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Author: Subject: Nitric acid color
barley81
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[*] posted on 18-6-2011 at 11:33
Nitric acid color


I poured about 300mL of colorless 70% ACS nitric acid into a glass bottle w/glass stopper lubricated with a small amount of vaseline. The bottle was clean and dried (rinsed with acetone to speed it up), but a very small amount of white film was on the bottom. Then, I wrapped it in translucent foam, put it in an HDPE plastic bottle with the top cut off (just fit, no extra room) and packed the top with paper toweling. Then I stretched a few layers of paper over the top and taped it shut. The acid was left on my workbench inside, below a small window, for about a week and a half. After, it was taken out and had turned yellow(with a green tinge due to the glass). Is the color because of NO2 from sunlight, trace amounts of oxidized vaseline, or the whatever was in the white film? I'm thinking the acid oxidized a tiny amount of vaseline and was reduced to NO2. Should I degrease the stopper and store in a dark place?
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[*] posted on 21-6-2011 at 09:25


NO2 is a reddish/brown colour. More likely your Nitric acid reacted with something.
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[*] posted on 21-6-2011 at 11:29


It will appear yellow in low concentrations. My nitric acid is stored in a very dark location and over time it has gone from clear to slightly yellow, to a bit orange with a haze above it. While a reaction with vasoline is also likely (nitric acid fumes travel in their containers) this color is normal for nitric acid. Keeping it out of the light will slow how long it takes.



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The WiZard is In
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[*] posted on 21-6-2011 at 12:08


Quote: Originally posted by barley81  
I poured about 300mL of colorless 70% ACS nitric acid into a glass bottle w/glass stopper lubricated with a small amount of vaseline.


Well.... my Conc HNO3 which has been stored out-of-doors
year round for 15+ years — when left in the sun for a hour or
so turns light oxide of nitrogen brown. I still wouldn't drink
bath in it other then that it seems to be chemical usable.


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Fleaker
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[*] posted on 21-6-2011 at 21:05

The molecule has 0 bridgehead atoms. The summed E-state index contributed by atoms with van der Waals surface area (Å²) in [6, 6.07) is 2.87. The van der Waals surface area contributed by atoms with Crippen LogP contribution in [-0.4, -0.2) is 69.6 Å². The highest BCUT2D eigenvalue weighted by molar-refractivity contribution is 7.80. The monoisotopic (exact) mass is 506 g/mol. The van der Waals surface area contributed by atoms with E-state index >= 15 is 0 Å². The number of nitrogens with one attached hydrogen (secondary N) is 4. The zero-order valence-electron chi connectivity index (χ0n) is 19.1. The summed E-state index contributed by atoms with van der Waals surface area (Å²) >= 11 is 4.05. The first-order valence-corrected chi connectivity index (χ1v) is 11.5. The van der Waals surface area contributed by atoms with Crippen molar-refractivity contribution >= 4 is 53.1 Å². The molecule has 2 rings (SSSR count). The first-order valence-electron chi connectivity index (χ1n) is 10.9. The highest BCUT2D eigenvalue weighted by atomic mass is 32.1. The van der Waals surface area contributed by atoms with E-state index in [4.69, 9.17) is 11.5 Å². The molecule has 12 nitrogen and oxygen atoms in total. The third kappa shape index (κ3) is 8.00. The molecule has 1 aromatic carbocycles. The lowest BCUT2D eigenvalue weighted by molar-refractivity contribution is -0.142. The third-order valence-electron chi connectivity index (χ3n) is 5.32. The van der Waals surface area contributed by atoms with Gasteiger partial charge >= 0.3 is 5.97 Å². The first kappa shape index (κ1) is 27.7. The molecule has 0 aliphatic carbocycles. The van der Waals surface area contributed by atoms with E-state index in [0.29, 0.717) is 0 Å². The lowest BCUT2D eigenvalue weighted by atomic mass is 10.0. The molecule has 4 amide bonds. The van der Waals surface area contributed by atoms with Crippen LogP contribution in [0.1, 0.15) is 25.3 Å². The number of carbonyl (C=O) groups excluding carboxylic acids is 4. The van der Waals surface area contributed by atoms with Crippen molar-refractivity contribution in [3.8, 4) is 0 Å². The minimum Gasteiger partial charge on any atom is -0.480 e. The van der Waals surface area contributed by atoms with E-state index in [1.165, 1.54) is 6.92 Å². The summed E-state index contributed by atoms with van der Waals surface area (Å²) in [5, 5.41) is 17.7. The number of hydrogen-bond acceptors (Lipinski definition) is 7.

Once I added RFNA to 70% nitric acid and was left with a brilliant green-blue solution. I wonder if the concentrated acid some how oxidized the weaker acid? Anyone else notice this phenomena?



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[*] posted on 21-6-2011 at 21:18


I also have a clear reagent bottle (I have no amber) with 70% HNO3 that has discoloured over time.My understanding is(I haven't tried it) is aerating the the acid will clear the disolved NOx.



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barley81
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[*] posted on 26-6-2011 at 07:42


I just noticed that the acid has brown NO2 gas above the liquid. I'll let it sit in the dark from now on, maybe it'll clear up. If that doesn't work, I'll try aerating it as suggested. Thank you all for your answers!
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mr.crow
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[*] posted on 26-6-2011 at 08:21


My reagent grade acid is fine sitting in the dark. Comes in a clear bottle.

So I made some RFNA and added it to water to make a 70% solution. Of course it got very hot and decomposed a little. The solution is still piss yellow and has a slight color above the solution.

How do I make the solution clear? Don't think we got a solid answer here.


[Edited on 26-6-2011 by mr.crow]




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[*] posted on 26-6-2011 at 11:36


Quote: Originally posted by mr.crow  


How do I make the solution clear? Don't think we got a solid answer here.


[Edited on 26-6-2011 by mr.crow]

by vacuum distillation
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woelen
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[*] posted on 26-6-2011 at 12:54


Nitric acid discolors anyway, when its concentration is well above 65%. I have a bottle of 70% nitric acid and I store this in the dark. Still, it has a slight yellow color:

http://commons.wikimedia.org/wiki/File:Nitric_acid_70_percen...

[Edited on 26-6-11 by woelen]




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mr.crow
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[*] posted on 26-6-2011 at 15:25


Looks pretty clear to me.

Thanks for all the great pictures on Wikipedia too




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